Ending or Winning?

There's a lot to agree with in Peter Beinart's piece about Obama's quest to "end" the culture wars - particularly his point that as far as style and symbolism goes, a black liberal may be better-positioned than a white liberal to build the kind of bridges between the secular left and the religious middle that an enduring Democratic majority requires. (In a somewhat similar vein, I suspect the GOP's quest to build a bridge between the religious right and the religious middle would have been better served had George W. Bush been a Catholic rather than an Evangelical - though that's an argument for another day.)

But Beinart's argument is shot through with the characteristic liberal conceit that the culture wars are a one-sided affair, in which right-wing culture warriors start fights and peace-loving liberals try to avoid them. In reality, what makes Obama promising to liberals isn't his potential to "end" culture-war battles - it's his potential ability to win them, by dressing up the policies that Planned Parenthood or the Human Rights Campaign or the ACLU or whomever would like to see in the kind of religiose language and fuzzy talk about consensus that swing voters like to hear. So waiting a day to reverse the ban on overseas funding for groups that provide abortions, for instance, isn't a compromise in the culture wars, or an act of moderation - it's a way of making a victory for the left seem like an act of moderation to people who aren't that invested in the issue. And the same will doubtless hold true when the stem-cell debate comes around, or the next Supreme Court vacancy, or any flashpoint you can think of: Liberals will praise Obama for taking steps to defuse the culture war, but what they'll mean is that he's taking steps to win it.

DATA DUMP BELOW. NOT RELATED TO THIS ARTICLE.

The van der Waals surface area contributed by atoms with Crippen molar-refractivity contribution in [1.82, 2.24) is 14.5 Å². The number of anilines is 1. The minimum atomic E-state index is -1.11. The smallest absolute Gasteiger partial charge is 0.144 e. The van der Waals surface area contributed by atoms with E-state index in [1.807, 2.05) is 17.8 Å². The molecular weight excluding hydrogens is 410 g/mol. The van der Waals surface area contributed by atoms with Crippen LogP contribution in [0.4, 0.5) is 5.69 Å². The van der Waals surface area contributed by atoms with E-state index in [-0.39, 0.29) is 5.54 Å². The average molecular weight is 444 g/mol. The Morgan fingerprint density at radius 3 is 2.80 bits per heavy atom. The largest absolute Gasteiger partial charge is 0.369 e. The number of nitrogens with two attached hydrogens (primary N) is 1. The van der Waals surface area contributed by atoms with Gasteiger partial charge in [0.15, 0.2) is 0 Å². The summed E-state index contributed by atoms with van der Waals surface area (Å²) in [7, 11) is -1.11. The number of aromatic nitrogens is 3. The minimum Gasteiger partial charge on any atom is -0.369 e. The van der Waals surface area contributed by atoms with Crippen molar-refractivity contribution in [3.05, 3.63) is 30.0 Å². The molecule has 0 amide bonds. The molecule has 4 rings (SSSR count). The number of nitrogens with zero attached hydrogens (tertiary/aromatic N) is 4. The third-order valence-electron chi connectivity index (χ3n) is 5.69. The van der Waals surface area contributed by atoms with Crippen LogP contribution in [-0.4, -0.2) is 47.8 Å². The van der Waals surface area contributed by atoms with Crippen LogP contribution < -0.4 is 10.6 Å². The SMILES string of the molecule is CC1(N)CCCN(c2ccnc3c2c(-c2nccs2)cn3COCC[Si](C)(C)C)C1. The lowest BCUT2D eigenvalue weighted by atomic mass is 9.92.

Ross Douthat is a former writer and editor at The Atlantic.

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